Long Distance Supervisorship

I just finished writing my master’s thesis and I am now waiting for formal signatures before I can submit it. The whole experience is still too fresh in my mind for me to provide an objective assessment, but one aspect of my graduate studies is worth talking about: doing research under a remote supervisor.

We all had this experience: it is the lab’s holiday party and everybody is having a good time. When the night is over your supervisor wishes you luck on your next semester and assures you that he will keep contact next year. Your confused look prompts him to divulge more information. You didn’t know it, but he is going on a sabbatical next year so he will be abroad when you pursue your first year of actual research. Memories from previous unattended research come back to you! You steel yourself. At least, you had the experience before. Good night!

Sarah had a piece on long distance relationship during graduate studies. Let this be the post on long distance supervisorship.

Maybe not the best way to keep in touch with your remote advisor (Credits: science-notebook.com)

Maybe not the best way to keep in touch with your remote advisor
(Credits: science-notebook.com)

(more…)

You’ll never walk alone: Valuable resources for graduate students at McGill

One aspect of our graduate student life at McGill that truly stands out as exemplary to me is the sheer number of resources in place to buttress our burgeoning professional careers. I am amazed that, even as a senior PhD student, I am constantly finding out about organizations, workshops and tools that I did not know of the year before. We are blessed to have such an incredible framework of support at our university, and to have a wealth of information and support right at our fingertips. I’ve compiled a list of valuable resources for students who currently are or soon will be enrolled in a graduate program at McGill. In here is basic information I found out about when I first arrived, as well as information I found out about just last week! I hope that many of you will benefit from this information and will know where to turn when in need of more.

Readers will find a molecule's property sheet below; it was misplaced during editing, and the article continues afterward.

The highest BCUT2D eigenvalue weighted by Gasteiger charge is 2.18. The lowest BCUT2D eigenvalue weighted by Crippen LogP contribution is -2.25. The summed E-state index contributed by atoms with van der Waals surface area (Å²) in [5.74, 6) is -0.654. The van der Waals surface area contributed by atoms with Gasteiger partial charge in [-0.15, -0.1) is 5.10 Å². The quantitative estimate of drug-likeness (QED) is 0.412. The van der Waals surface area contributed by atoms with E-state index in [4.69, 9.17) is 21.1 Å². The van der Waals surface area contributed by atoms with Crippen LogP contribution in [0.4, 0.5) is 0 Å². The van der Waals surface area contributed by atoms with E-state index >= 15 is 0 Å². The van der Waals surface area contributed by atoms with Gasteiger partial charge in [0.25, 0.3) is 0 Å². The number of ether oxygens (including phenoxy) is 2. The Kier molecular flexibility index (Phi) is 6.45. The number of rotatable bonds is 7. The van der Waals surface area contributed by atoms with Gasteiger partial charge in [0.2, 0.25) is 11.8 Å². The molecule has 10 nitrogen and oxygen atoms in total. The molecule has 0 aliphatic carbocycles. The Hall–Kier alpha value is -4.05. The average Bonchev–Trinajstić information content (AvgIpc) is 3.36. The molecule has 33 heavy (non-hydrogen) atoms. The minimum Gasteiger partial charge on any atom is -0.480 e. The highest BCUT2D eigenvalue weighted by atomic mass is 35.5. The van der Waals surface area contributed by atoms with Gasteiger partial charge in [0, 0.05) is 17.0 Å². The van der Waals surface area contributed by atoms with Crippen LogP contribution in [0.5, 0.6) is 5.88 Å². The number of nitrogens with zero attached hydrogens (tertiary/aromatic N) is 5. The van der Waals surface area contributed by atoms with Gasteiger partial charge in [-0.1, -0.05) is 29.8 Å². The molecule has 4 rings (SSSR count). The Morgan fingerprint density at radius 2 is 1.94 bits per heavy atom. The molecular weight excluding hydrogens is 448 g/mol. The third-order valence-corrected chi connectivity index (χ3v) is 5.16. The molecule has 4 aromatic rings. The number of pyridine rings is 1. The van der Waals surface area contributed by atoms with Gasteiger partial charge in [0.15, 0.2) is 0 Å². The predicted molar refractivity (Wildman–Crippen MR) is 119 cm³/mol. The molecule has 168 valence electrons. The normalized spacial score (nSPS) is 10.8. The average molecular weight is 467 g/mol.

(more…)

Undergraduate “advising”

Sometimes, being a grad student means that you are perceived by undergrads as being something like A Person With Knowledge and Authority. They assume that you’re someone who has seen things and done stuff and, rightly or wrongly, that you might be more approachable (or perhaps simply “safer”) than a professor if they’ve got something they need to get off their chest.

So, every now and then, an undergrad lingers at the end of class or finds me in my lab, not to talk about their course work, but to chat more generally about their schooling, their interests, and the next steps they’re considering in their academic careers.  Sometimes my role is simply that of a sympathetic ear (“I have no clue why I’m here or what I’m doing with my life.”); sometimes it’s that of someone with experience (“What things did you do to help you get into grad school?” “What’s it like working with so-and-so?”); and other times it’s that of an advice-offerer (“What should I be looking for in a future advisor/job opportunity/grad program?” “How can I make my resume better?”)

I’m always flattered when I’m approached by these students, but I’m also always hyper-aware that they’re likely actually LISTENING to what I tell them, so I have to choose my words carefully and be certain that they understand that THE FOLLOWING MESSAGE IS THE OPINION OF ONE GRAD STUDENT ONLY, AND DOES NOT NECESSARILY REFLECT THE VIEWS OF OTHER, BETTER, SANER, MORE EXPERIENCED PEOPLE.

(more…)

Blog authors are solely responsible for the content of the blogs listed in the directory. Neither the content of these blogs, nor the links to other web sites, are screened, approved, reviewed or endorsed by McGill University. The text and other material on these blogs are the opinion of the specific author and are not statements of advice, opinion, or information of McGill.